I took this as a sign that I needed to make a cheese plate for The Missus and I for our special day (though, in reality, it was a day late when we finally had room in our bellies to enjoy it). So, I gathered up some other sundries, like the German Landjaeger sausage from Rosemont Market, some Marcona Almonds from Whole Foods and a small jar of Blueberry Blossom Honey from Urban Farm Fermentory. Served with toasted homemade crostini, using a baguette purchased from Zu Bakery, it all made for a lovely, mostly local, plate.
The Candide is Sarah Spring's peppered brie. The wheel she was selling at the market was perfectly gooey and ripe. The flavor, only a hint of pepper came through from the rind, was of butter and mushroom. It was nice to have a Maine produced brie that didn't fall victim to over salting or too thick of a rind, which can lead to a bitter finish at the end.
Most of the Tarentaise that I've had is aged around a year, but this slice came from a wheel aged somewhere between 5-7 months. It lacked the intense raw milk bite that I'm accustomed to with this cheese, but it's subtlety made it more representative of other Alpine styled cheeses like Le Gruyere and Comte. It was smooth, slightly nutty with a breath of swissiness at its finish. It also made for a fantastic melting cheese the following night as I grated some over a shaved steak and mushroom sandwich.
Washed rinds are a finicky lot and, because of this, you won't find too many Maine cheese makers venturing out and attempting this style of cheese. Some of my favorite cheeses are washed rinds, like Winnimere and Epoisses, so it excites me when I come across a washed rind that's produced closer to home. The La Vie En Rose is a subtle one, you probably won't have your refrigerator stinking up with its presence ( The Missus has questioned many a smell in our refrigerator because of my cheese choices), but it does have that wonderful, sweet paste that I adore in washed rinds. It's pliable texture puts it closer to Saint-Nectaire than any other French style washed rind. But, honestly, I'd take the La Vie En Rose any day.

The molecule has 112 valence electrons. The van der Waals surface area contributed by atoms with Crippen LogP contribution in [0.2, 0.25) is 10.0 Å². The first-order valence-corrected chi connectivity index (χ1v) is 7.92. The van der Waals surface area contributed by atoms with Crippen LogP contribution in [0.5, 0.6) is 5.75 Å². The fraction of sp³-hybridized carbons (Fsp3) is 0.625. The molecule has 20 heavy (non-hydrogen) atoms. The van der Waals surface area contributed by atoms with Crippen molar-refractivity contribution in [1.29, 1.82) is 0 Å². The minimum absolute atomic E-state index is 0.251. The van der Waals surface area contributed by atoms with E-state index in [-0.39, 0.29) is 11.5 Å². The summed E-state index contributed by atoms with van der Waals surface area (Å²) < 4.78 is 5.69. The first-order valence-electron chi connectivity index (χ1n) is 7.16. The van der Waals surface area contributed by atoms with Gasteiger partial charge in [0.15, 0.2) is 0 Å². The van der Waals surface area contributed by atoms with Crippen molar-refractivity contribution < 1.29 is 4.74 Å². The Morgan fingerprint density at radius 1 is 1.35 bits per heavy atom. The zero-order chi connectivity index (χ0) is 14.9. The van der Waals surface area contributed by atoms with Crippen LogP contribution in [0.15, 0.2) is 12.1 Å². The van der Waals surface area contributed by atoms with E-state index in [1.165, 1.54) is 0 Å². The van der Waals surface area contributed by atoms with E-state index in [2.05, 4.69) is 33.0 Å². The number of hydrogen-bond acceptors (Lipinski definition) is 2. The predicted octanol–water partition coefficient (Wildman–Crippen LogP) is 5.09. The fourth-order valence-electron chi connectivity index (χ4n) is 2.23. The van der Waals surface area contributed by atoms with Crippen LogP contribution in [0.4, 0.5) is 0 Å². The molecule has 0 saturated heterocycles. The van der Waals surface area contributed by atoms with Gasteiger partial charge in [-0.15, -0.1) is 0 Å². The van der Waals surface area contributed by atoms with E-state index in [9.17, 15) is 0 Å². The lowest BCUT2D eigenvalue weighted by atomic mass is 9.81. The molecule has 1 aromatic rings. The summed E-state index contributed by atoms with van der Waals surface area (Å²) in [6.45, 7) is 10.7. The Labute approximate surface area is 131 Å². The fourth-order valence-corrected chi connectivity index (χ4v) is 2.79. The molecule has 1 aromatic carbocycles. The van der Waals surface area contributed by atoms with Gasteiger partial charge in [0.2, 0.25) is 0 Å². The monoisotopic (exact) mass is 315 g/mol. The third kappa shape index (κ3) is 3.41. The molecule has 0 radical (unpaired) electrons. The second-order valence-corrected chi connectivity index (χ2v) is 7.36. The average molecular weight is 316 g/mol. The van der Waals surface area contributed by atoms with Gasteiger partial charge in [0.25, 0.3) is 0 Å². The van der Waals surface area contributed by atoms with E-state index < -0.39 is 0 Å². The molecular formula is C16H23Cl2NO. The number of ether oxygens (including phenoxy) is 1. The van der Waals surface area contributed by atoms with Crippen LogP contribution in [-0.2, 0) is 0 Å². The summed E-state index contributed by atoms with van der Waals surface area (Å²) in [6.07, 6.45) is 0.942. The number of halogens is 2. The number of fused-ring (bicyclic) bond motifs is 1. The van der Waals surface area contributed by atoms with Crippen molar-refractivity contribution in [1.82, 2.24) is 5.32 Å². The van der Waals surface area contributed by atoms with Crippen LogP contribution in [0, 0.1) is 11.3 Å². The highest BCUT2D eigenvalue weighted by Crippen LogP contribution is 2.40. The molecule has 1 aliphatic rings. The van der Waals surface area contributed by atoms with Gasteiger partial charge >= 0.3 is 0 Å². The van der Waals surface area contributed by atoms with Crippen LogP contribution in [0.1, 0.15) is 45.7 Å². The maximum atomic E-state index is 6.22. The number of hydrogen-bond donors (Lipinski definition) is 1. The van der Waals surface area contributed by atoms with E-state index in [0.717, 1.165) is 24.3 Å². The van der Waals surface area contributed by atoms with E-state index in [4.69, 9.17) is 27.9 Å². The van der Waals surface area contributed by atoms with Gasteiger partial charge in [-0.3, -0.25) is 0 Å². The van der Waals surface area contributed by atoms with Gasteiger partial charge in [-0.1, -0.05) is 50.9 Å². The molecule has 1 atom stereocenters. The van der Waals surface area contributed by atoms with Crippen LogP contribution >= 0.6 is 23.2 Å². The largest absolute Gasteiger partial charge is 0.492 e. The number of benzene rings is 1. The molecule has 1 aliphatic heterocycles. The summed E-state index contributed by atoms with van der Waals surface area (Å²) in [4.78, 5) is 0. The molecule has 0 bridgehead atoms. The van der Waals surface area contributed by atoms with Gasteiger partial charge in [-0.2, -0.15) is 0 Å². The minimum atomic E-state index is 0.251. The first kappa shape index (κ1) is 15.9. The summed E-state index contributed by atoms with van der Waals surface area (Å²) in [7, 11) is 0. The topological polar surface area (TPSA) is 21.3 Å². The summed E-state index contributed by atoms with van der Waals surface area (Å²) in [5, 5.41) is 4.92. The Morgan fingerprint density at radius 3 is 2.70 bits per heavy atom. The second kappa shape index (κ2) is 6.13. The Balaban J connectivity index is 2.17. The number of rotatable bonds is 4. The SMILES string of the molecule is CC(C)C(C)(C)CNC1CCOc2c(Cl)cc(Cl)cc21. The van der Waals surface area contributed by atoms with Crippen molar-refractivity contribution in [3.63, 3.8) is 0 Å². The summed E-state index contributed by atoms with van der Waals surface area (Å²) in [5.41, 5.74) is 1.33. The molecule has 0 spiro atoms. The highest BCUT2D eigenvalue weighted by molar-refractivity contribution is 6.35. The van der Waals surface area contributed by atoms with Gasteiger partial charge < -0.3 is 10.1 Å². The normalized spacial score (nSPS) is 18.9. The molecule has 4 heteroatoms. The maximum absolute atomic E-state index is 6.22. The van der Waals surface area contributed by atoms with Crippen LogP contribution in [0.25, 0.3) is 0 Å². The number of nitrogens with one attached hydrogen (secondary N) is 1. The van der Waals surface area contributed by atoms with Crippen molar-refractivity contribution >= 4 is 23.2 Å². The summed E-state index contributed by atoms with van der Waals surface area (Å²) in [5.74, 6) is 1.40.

Ah, the jewel in the crown of Spring Day Creamery cheeses: Spring Day Blues. Last year, Spring Day placed 2nd to Rogue River Blue at the American Cheese Society Awards, which is no small fete for a cheese maker working with such limited space. In fact, to me, this is a coup. When I had the cheese three years ago, I recalled it tasting slightly earthy and mushroomy, like Blue D'Auvergne. After three years, its easy to see that Sarah has honed her blue making skills. The blue now lies somewhere between a Gorgonzola Dolce and St. Agur. The texture was spreadable and the paste was sweet and creamy, with a back note of pepper. This was, paired with a touch of the UFF honey, my favorite on the plate.
Tuesday, May 01, 2012
I think it can be easily said that all food bloggers, whether they admit it or not, have a 'Bucket List' of food things. It could be to eat at Per Se or Noma or to learn how to make puff pastry. For me, it's not so much a 'Bucket List' as much as its a 'Oh, that would be nice' list. Last year I learned how to make Charcuterie at home, took a Kimchi making class and learned how to properly pickle and can summer vegetables. This year has already had me relearning bread making and I'm already looking towards summer and experimenting more with grilling recipes. But, on my 35th birthday last week, I managed to scratch two things off with one recipe: Crispy Pig Ear Salad.